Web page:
We only got one day in Ranomafana National Park, a place renowned for its incredible biodiversity but we opted for the longest possible trek hoping to photograph and film as many of the key and endangered species as possible.
It’s a popular place for wildlife watching but the crowds never spend more than 2-3hours in the park in the morning before heading back to their accommodation. We spent around 8hours (the maximum allowed) and pretty much had the whole place to ourselves from 11 am.
This place is host to an amazing biodiversity and we got to see a range of Malagasy wildlife.
Golden bamboo lemur (Hapalemur aureus) can be found in the park. This species was discovered by American lemur expert Patricia Wright when she came down to this area, over two decades ago, searching for the greater bamboo lemur. This discovery along with the confirmation of the presence of the greater bamboo lemur triggered the creation of what is now Ranomafana National Park.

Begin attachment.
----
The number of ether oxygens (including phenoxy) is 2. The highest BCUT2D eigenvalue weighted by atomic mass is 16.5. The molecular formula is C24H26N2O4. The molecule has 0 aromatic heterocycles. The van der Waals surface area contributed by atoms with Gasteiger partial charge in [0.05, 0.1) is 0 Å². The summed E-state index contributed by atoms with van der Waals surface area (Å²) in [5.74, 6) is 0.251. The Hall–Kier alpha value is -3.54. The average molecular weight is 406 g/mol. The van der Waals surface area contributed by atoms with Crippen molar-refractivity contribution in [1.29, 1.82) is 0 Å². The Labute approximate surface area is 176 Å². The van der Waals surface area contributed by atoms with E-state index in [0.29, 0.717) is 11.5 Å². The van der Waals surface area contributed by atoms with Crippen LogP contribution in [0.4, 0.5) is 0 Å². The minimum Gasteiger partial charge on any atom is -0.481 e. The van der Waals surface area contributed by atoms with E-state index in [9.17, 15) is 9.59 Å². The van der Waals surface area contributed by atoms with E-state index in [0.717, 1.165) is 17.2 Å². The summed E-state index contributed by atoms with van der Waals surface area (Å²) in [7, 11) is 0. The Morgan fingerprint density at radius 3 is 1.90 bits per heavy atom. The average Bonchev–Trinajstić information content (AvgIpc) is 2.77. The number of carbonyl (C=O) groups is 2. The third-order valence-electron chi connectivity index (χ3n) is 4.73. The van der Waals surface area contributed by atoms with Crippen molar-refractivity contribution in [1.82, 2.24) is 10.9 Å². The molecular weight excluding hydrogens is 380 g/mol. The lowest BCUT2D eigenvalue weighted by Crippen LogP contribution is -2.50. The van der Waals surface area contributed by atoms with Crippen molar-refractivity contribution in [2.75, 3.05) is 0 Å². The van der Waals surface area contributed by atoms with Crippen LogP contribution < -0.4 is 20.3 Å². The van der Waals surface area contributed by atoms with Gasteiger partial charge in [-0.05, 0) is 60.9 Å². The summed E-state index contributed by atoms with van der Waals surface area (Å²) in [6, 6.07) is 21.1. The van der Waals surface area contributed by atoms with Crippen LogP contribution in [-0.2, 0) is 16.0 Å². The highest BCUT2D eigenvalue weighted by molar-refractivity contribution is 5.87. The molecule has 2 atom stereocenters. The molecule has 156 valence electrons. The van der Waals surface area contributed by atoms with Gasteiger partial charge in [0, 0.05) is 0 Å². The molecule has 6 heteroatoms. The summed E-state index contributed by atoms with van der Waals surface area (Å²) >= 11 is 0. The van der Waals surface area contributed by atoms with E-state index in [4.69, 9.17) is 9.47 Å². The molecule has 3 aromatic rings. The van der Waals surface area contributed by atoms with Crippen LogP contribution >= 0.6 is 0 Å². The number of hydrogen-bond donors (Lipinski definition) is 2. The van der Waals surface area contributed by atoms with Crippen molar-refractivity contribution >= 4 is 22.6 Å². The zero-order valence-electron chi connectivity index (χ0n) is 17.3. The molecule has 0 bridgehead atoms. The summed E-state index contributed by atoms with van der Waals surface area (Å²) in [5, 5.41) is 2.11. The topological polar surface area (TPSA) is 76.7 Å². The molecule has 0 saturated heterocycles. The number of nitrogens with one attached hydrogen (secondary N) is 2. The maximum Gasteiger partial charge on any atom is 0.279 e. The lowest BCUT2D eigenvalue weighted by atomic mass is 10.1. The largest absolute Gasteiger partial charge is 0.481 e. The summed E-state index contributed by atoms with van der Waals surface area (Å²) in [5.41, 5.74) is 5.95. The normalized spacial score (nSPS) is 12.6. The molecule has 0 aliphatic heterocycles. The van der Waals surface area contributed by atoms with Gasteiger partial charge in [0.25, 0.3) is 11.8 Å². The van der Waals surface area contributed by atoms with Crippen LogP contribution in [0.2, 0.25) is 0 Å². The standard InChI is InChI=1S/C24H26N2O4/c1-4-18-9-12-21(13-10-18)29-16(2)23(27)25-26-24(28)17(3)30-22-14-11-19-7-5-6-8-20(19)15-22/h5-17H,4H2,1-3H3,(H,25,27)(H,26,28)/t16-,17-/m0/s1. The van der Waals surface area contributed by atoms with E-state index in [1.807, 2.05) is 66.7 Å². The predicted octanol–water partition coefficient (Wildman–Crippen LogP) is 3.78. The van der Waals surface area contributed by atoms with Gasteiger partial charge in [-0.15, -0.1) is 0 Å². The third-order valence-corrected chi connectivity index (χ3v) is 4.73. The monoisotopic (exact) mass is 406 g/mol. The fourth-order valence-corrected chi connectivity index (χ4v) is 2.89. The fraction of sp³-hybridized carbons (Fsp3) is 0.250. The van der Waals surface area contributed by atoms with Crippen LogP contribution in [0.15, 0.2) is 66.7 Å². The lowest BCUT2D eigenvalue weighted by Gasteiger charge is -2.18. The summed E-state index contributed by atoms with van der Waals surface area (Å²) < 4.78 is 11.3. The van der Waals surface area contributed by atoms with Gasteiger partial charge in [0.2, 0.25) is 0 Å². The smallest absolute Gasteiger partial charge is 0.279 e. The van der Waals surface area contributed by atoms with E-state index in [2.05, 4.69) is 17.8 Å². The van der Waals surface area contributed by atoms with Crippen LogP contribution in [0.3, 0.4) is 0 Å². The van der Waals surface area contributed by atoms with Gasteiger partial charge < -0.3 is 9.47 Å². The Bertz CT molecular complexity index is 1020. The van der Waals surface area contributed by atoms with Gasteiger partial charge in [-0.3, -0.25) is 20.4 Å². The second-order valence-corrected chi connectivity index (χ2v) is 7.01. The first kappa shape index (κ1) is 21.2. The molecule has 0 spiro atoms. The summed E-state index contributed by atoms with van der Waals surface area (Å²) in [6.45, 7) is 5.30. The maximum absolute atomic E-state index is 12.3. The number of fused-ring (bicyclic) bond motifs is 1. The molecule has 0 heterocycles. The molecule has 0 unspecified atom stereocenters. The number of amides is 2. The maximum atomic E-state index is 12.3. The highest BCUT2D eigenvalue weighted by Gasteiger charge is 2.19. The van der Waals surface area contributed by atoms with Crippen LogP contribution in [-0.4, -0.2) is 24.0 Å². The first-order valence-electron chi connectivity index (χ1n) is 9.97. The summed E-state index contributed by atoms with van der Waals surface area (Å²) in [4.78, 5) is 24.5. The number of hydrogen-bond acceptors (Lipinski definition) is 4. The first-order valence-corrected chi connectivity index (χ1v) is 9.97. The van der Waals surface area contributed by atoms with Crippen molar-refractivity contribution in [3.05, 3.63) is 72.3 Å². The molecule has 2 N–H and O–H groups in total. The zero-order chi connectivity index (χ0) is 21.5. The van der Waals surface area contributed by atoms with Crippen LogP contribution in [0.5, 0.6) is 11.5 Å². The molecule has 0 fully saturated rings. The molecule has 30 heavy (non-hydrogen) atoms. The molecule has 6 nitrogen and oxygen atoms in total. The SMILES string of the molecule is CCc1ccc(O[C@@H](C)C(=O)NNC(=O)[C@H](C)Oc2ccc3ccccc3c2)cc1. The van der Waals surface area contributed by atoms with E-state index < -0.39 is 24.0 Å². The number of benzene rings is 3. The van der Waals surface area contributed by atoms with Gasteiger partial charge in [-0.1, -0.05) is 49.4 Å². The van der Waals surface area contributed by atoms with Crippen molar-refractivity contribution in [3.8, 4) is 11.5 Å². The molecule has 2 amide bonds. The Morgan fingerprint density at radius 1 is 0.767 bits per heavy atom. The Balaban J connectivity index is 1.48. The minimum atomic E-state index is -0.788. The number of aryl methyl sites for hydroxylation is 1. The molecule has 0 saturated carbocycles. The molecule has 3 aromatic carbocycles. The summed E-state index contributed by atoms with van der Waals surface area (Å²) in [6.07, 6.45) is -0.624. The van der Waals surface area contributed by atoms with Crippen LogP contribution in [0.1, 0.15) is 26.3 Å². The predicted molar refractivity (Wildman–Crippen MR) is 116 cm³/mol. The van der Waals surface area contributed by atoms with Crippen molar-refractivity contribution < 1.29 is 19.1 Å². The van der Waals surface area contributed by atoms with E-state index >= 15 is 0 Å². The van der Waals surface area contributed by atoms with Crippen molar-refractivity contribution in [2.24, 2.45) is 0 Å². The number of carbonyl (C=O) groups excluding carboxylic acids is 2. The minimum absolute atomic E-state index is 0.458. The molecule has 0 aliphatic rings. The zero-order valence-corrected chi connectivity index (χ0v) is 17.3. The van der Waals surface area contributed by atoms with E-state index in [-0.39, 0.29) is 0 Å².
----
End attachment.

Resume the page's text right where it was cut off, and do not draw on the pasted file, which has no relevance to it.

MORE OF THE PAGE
They are critically endangered with a total population estimated to be ~600 individuals.
The largest lemur found in the park is Milne-Edwards’ sifaka (Propithecus edwardsi). The incredible orange eyes were mesmerizing. You can see that it was raining which made for a tough shoot with the very low light available and the dense forest! They feed mostly on seeds and leaves and can live up to 35 years. They are listed as Endangered and are found only in a narrow band of rainforest in the southeast of Madagascar.
I was really hoping to see a satanic leaf-tail gecko (Uroplatus phantasticus), an incredible reptile that many herp enthusiasts come here to find and that I did not get to see the previous year! Our guides found us a tiny juvenile (~5cm length). The dead leaf mimicry is insane !
Watch the video below to see how I captured these images in Ranomafana National Park and hear more about the lemurs living in this area.